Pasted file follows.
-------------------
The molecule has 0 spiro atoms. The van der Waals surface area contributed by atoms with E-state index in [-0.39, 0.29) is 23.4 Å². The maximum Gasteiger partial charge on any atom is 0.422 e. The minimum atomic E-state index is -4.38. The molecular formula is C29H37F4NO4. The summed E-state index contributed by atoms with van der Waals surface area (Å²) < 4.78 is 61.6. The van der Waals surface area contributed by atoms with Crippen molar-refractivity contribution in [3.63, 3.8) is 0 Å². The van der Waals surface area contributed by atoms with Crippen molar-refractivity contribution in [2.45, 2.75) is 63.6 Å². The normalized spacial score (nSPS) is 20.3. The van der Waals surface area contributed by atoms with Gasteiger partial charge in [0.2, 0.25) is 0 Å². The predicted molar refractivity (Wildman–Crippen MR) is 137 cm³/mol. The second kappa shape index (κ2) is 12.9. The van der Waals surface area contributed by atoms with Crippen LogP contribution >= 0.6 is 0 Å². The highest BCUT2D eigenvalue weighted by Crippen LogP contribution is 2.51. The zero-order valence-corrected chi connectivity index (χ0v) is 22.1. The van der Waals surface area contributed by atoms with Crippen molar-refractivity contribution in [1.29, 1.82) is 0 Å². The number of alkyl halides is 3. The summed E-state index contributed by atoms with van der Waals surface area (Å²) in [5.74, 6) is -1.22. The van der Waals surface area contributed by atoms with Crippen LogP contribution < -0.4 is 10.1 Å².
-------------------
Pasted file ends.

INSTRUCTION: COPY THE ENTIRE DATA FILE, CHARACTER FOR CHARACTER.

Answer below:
The molecule has 0 spiro atoms. The van der Waals surface area contributed by atoms with E-state index in [-0.39, 0.29) is 23.4 Å². The maximum Gasteiger partial charge on any atom is 0.422 e. The minimum atomic E-state index is -4.38. The molecular formula is C29H37F4NO4. The summed E-state index contributed by atoms with van der Waals surface area (Å²) < 4.78 is 61.6. The van der Waals surface area contributed by atoms with Crippen molar-refractivity contribution in [3.63, 3.8) is 0 Å². The van der Waals surface area contributed by atoms with Crippen molar-refractivity contribution in [2.45, 2.75) is 63.6 Å². The normalized spacial score (nSPS) is 20.3. The van der Waals surface area contributed by atoms with Gasteiger partial charge in [0.2, 0.25) is 0 Å². The predicted molar refractivity (Wildman–Crippen MR) is 137 cm³/mol. The second kappa shape index (κ2) is 12.9. The van der Waals surface area contributed by atoms with Crippen LogP contribution >= 0.6 is 0 Å². The highest BCUT2D eigenvalue weighted by Crippen LogP contribution is 2.51. The zero-order valence-corrected chi connectivity index (χ0v) is 22.1. The van der Waals surface area contributed by atoms with Crippen molar-refractivity contribution in [1.29, 1.82) is 0 Å². The number of alkyl halides is 3. The summed E-state index contributed by atoms with van der Waals surface area (Å²) in [5.74, 6) is -1.22. The van der Waals surface area contributed by atoms with Crippen LogP contribution < -0.4 is 10.1 Å².